The Identity Function is a blog interview series about LGBTQ computer science researchers.The goal is to increase the visibility of LGBTQ computer scientists and make it clear that our field welcomes people of all gender identities and orientations.
Interviews for The Identity Function are multifaceted: They are focused both on academic achievements and on the impact of being LGBTQ in a field that is largely silent.
The lambda is a historical gay rights symbol. The title image is the identity function in the lambda calculus. The lambda calculus is an elegant, simple, and expressive programming language.
Orientation and gender identity are functions of identity. The identity function maps any value to itself. The title reflects the intersectional nature of this blog.
Why is this necessary?
In an ideal world, it wouldn’t be. But our world is far from ideal.
The default assumption is that everyone is straight and cisgender. The impact of silence on invisible minorities is heavy: If we don’t know that anybody is like us, how do we know that we are welcome? Who are our role-models?
Imagine that you are going to a party through your department. You bring your spouse. If you are married to someone of the opposite gender, this is probably something you do already. It surprises nobody. If you are married to someone of the same gender, you are inadvertently making a statement. People notice. How do you know if it is OK?
There is no good place to talk about this in our academic culture. And this makes sense. Why would we talk about our dating lives in class or in the lab? But there needs to be a place to talk about it. That’s what this blog is.
What exactly will I learn?
You’ll learn about researchers who are invisible minorities. You’ll learn how this impacts the researchers. You’ll learn about the researchers. You’ll learn about their research.
Again, this is a function of identity. Orientation is about attraction, partnership, and identity. Gender identity is about identity.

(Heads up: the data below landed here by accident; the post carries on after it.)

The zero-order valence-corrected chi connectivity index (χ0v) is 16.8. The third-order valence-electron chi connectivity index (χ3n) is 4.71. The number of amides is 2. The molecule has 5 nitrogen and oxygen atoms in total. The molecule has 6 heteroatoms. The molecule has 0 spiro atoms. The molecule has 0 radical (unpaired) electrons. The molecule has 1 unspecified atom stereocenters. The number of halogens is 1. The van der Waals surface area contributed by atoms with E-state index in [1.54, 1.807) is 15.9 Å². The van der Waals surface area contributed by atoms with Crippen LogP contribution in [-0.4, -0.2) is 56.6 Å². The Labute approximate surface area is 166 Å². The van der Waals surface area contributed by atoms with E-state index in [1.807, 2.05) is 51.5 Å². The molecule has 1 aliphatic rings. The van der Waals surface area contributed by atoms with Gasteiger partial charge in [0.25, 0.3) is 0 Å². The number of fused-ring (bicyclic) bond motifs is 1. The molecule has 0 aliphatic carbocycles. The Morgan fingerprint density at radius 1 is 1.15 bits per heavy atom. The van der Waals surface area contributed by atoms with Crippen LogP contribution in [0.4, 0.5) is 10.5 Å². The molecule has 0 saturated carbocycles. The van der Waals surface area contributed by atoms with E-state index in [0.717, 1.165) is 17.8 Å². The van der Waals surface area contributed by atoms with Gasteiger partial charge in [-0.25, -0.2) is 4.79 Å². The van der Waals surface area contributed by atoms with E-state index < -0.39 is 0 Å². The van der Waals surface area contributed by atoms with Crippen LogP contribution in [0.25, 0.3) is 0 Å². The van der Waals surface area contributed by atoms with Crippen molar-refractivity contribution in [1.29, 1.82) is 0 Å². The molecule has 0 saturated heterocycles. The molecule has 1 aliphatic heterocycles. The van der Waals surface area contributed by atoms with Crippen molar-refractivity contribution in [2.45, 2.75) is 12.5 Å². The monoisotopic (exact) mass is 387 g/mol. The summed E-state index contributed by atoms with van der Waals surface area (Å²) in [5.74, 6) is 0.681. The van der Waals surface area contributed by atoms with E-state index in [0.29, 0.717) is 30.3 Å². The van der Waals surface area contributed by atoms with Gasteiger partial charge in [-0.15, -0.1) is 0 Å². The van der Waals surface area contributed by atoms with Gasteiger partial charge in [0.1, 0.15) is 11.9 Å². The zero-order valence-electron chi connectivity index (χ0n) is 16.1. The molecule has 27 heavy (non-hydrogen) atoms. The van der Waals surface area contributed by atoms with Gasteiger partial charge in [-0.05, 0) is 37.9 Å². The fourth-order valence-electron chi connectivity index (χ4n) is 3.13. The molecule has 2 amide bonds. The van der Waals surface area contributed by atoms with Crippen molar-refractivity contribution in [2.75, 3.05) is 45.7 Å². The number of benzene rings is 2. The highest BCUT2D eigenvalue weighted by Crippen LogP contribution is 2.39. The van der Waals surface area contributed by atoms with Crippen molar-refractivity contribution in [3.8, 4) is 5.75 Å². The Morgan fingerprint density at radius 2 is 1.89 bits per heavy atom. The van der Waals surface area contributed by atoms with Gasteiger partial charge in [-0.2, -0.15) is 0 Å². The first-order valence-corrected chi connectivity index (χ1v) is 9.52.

Won’t this alienate people in our field?
The goal is to create an isolated, safe medium in which to discuss orientation and gender identity among computer science researchers, with the goal that any benefits will outweigh the harms. People who are disinterested or uncomfortable can choose whether or not to read this. This will not permeate the classroom. It is what it is: A blog.
All people are free to have the opinions they choose, and these opinions are surely shaped by culture. Computer science should also be a welcoming field across cultures.
But people of different identities should feel comfortable being themselves. This is not currently true. This blog aims to change that.
I’m interested in being interviewed!
Awesome! Reach out to me directly. Check out my website for contact information. Send an email with the title “Identity Function Interview,” or reach out to me through social media.
Thanks for making the world a better place!
About the Author
Talia Ringer is a graduate student at the University of Washington studying programming languages & software engineering. She graduated from Maryland in 2012 with a degree in mathematics and computer science. She then worked at Amazon for three years before returning to research. In her spare time, she enjoys running, triathlon, and writing. She is active in both outreach and mentorship. She has been openly bi for more than ten years.